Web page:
White rhino dies in Czech zoo, seven left worldwide

Death of northern white rhino in a North Bohemian zoo brings known population of the highly endangered mammal down to seven

Society
Raymond Johnston | 02.06.2011
Ranger Patrick Muriithi walks along with Max, a rare northern white rhino, in the Ol Pejeta Conservancy near Mt. Kenya. Armed rangers guard Max while he sleeps due to poachers

One of the world’s last known northern white rhinoceroses died in the Dvůr Králové Zoo in Northern Bohemia. Nesari, a female, was 39 years old. The death leaves the zoo with only one northern white rhino, a female named Nabire, according to the Czech News Agency (ČTK), which cited a regional edition of daily Mladá fronta Dnes (MfD).

The zoo in December 2009 sent four other northern white rhinos to the Ol Pejeta reserve in Kenya in the hope that they would breed better in a natural environment. Nesari was not included in the group because of her age and disease. “At the time of the transport, veterinarians predicted she would live for no longer than six months. It was actually a miracle that she lived until this spring,” zoo spokeswoman Jana Myslivečková told MfD.

The Dvůr Králové Zoo sent four rhinos to Kenya in 2009 in hopes they would breed better there

Aside from the four northern white rhinos that were transported to Kenya in 2009 and the one remaining in the Dvůr Králové Zoo, there are two in captivity are at the San Diego Zoo in the US.

“Northern white rhinos are the world’s rarest large mammal,” Dr. Rob Brett, Africa regional director of Fauna & Flora International and member of the International Union for Conservation of Nature, (IUCN) African Rhino Specialist group, said in a December 2009 press release when the four rhinos were transported to Africa.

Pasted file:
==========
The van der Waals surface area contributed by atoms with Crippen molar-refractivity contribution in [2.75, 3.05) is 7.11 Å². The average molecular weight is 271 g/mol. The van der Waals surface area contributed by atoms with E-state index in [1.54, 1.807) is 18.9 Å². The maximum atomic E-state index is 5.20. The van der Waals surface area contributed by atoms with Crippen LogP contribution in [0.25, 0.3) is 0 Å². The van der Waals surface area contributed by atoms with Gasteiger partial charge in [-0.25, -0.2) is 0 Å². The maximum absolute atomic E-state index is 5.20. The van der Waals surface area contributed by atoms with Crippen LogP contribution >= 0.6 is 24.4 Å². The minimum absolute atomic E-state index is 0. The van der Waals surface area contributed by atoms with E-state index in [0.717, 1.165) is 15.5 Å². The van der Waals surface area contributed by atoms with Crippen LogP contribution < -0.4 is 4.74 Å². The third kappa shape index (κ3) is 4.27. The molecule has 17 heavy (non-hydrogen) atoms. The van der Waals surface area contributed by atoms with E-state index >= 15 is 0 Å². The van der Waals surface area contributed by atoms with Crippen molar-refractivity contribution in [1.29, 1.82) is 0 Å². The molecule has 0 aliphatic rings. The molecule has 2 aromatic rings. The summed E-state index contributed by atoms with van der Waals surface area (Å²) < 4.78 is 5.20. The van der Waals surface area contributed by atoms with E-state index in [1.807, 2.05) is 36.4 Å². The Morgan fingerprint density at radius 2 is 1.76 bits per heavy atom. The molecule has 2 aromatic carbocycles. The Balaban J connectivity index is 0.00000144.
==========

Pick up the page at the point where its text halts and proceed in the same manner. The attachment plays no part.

“They are listed as critically endangered on the IUCN Red List of Threatened Species and are thought to be extinct in the wild. Moving them … is a last bid effort to save them and their gene pool from total extinction,” Brett said at the time. ‘Northern white rhinos are the world’s rarest large mammal ... and are thought to be extinct in the wild.’

Captive breeding of northern white rhino in zoos has had limited success, with breeding only occurring at Dvůr Králové Zoo. The last calf was born in 2000.

The exact number in the wild is not known although poachers reduced the estimated 500 that existed in the 1970s to just 15 by the 1980s. After some success in bringing the number above 30 in the early 2000s, it fell again.

The Dvůr Králové Zoo now only has one northern white rhino, a female named Nabire

A June 2008 report UK weekly The Sunday Times reported that the last four known wild northern white rhinos were feared to have been killed for their horns, as they could not be located. Rhino horn powder is used in traditional Chinese medicine, and trades for $1,610 an ounce — slightly more than gold, according to conservationists.

The southern white rhino — distinct subspecies — is more numerous, with more than 17,400 in the wild. The rhinos aren’t actually white, and some experts claim the name is a mistranslation from a Dutch word meaning wide, as they have wider mouths than other types of rhino. 

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